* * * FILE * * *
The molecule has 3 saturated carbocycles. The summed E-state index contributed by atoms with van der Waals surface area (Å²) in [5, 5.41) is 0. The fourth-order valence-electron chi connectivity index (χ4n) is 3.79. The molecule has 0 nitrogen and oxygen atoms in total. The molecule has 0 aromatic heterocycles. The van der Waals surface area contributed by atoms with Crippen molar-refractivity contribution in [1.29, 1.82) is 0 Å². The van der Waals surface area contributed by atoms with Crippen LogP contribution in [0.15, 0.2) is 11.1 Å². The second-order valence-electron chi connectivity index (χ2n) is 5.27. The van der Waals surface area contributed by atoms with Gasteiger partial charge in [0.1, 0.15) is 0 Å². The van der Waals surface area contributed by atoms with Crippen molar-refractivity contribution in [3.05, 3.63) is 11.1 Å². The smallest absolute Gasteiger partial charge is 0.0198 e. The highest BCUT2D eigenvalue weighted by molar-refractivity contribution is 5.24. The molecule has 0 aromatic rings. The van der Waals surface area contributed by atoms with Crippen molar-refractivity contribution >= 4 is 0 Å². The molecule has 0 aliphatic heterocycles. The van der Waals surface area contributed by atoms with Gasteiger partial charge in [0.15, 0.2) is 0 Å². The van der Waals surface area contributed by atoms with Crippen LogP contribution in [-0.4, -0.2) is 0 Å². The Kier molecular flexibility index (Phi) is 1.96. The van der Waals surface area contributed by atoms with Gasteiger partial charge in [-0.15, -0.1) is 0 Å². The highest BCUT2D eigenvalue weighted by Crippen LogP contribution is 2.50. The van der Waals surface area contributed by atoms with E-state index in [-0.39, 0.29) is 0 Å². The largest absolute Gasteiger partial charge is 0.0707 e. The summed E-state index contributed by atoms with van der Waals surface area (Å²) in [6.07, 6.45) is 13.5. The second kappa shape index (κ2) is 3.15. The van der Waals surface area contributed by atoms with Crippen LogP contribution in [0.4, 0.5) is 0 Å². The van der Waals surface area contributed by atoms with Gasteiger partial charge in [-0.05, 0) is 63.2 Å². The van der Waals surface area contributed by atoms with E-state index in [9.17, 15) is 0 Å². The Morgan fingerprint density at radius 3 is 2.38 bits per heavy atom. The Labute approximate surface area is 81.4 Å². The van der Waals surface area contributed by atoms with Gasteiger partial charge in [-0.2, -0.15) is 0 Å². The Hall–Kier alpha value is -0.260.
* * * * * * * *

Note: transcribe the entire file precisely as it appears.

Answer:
The molecule has 3 saturated carbocycles. The summed E-state index contributed by atoms with van der Waals surface area (Å²) in [5, 5.41) is 0. The fourth-order valence-electron chi connectivity index (χ4n) is 3.79. The molecule has 0 nitrogen and oxygen atoms in total. The molecule has 0 aromatic heterocycles. The van der Waals surface area contributed by atoms with Crippen molar-refractivity contribution in [1.29, 1.82) is 0 Å². The van der Waals surface area contributed by atoms with Crippen LogP contribution in [0.15, 0.2) is 11.1 Å². The second-order valence-electron chi connectivity index (χ2n) is 5.27. The van der Waals surface area contributed by atoms with Gasteiger partial charge in [0.1, 0.15) is 0 Å². The van der Waals surface area contributed by atoms with Crippen molar-refractivity contribution in [3.05, 3.63) is 11.1 Å². The smallest absolute Gasteiger partial charge is 0.0198 e. The highest BCUT2D eigenvalue weighted by molar-refractivity contribution is 5.24. The molecule has 0 aromatic rings. The van der Waals surface area contributed by atoms with Crippen molar-refractivity contribution >= 4 is 0 Å². The molecule has 0 aliphatic heterocycles. The van der Waals surface area contributed by atoms with Gasteiger partial charge in [0.15, 0.2) is 0 Å². The van der Waals surface area contributed by atoms with Crippen LogP contribution in [-0.4, -0.2) is 0 Å². The Kier molecular flexibility index (Phi) is 1.96. The van der Waals surface area contributed by atoms with Gasteiger partial charge in [-0.15, -0.1) is 0 Å². The highest BCUT2D eigenvalue weighted by Crippen LogP contribution is 2.50. The van der Waals surface area contributed by atoms with E-state index in [-0.39, 0.29) is 0 Å². The largest absolute Gasteiger partial charge is 0.0707 e. The summed E-state index contributed by atoms with van der Waals surface area (Å²) in [6.07, 6.45) is 13.5. The second kappa shape index (κ2) is 3.15. The van der Waals surface area contributed by atoms with Crippen LogP contribution in [0.4, 0.5) is 0 Å². The van der Waals surface area contributed by atoms with Gasteiger partial charge in [-0.05, 0) is 63.2 Å². The van der Waals surface area contributed by atoms with E-state index in [9.17, 15) is 0 Å². The Morgan fingerprint density at radius 3 is 2.38 bits per heavy atom. The Labute approximate surface area is 81.4 Å². The van der Waals surface area contributed by atoms with Gasteiger partial charge in [-0.2, -0.15) is 0 Å². The Hall–Kier alpha value is -0.260.